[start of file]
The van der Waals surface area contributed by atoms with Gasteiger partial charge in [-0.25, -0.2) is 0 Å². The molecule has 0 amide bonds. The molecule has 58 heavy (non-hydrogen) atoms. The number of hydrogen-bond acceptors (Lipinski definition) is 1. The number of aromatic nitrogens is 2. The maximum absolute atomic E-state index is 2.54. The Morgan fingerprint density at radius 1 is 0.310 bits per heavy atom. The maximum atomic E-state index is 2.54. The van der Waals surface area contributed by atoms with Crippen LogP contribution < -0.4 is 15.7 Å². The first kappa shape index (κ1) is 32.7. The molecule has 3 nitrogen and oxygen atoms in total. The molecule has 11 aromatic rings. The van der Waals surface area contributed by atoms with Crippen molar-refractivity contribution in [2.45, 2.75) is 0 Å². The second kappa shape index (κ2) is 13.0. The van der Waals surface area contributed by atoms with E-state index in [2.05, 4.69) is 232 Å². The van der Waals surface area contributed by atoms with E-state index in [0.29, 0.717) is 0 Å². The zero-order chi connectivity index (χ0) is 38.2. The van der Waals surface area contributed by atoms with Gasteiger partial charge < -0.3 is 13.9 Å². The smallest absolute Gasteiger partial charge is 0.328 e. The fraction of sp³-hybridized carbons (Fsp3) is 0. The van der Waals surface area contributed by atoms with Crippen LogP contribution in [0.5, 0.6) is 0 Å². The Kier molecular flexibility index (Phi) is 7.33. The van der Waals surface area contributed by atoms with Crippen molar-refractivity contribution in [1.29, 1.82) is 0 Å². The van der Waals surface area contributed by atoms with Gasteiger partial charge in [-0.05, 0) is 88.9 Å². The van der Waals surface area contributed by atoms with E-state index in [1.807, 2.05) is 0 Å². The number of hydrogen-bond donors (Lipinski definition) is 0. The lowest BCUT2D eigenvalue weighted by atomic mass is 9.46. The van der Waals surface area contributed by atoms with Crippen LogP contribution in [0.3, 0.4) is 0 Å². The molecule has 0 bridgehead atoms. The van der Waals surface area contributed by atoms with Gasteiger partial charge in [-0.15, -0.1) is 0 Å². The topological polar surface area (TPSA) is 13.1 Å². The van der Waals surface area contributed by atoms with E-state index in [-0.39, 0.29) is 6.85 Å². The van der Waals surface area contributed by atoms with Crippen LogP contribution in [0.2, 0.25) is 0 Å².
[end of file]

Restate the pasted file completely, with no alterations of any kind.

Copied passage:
The van der Waals surface area contributed by atoms with Gasteiger partial charge in [-0.25, -0.2) is 0 Å². The molecule has 0 amide bonds. The molecule has 58 heavy (non-hydrogen) atoms. The number of hydrogen-bond acceptors (Lipinski definition) is 1. The number of aromatic nitrogens is 2. The maximum absolute atomic E-state index is 2.54. The Morgan fingerprint density at radius 1 is 0.310 bits per heavy atom. The maximum atomic E-state index is 2.54. The van der Waals surface area contributed by atoms with Crippen LogP contribution < -0.4 is 15.7 Å². The first kappa shape index (κ1) is 32.7. The molecule has 3 nitrogen and oxygen atoms in total. The molecule has 11 aromatic rings. The van der Waals surface area contributed by atoms with Crippen molar-refractivity contribution in [2.45, 2.75) is 0 Å². The second kappa shape index (κ2) is 13.0. The van der Waals surface area contributed by atoms with E-state index in [2.05, 4.69) is 232 Å². The van der Waals surface area contributed by atoms with E-state index in [0.29, 0.717) is 0 Å². The zero-order chi connectivity index (χ0) is 38.2. The van der Waals surface area contributed by atoms with Gasteiger partial charge < -0.3 is 13.9 Å². The smallest absolute Gasteiger partial charge is 0.328 e. The fraction of sp³-hybridized carbons (Fsp3) is 0. The van der Waals surface area contributed by atoms with Crippen LogP contribution in [0.5, 0.6) is 0 Å². The Kier molecular flexibility index (Phi) is 7.33. The van der Waals surface area contributed by atoms with Crippen molar-refractivity contribution in [1.29, 1.82) is 0 Å². The van der Waals surface area contributed by atoms with Gasteiger partial charge in [-0.05, 0) is 88.9 Å². The van der Waals surface area contributed by atoms with E-state index in [1.807, 2.05) is 0 Å². The number of hydrogen-bond donors (Lipinski definition) is 0. The lowest BCUT2D eigenvalue weighted by atomic mass is 9.46. The van der Waals surface area contributed by atoms with Crippen LogP contribution in [0.3, 0.4) is 0 Å². The molecule has 0 bridgehead atoms. The van der Waals surface area contributed by atoms with Gasteiger partial charge in [-0.15, -0.1) is 0 Å². The topological polar surface area (TPSA) is 13.1 Å². The van der Waals surface area contributed by atoms with E-state index in [-0.39, 0.29) is 6.85 Å². The van der Waals surface area contributed by atoms with Crippen LogP contribution in [0.2, 0.25) is 0 Å².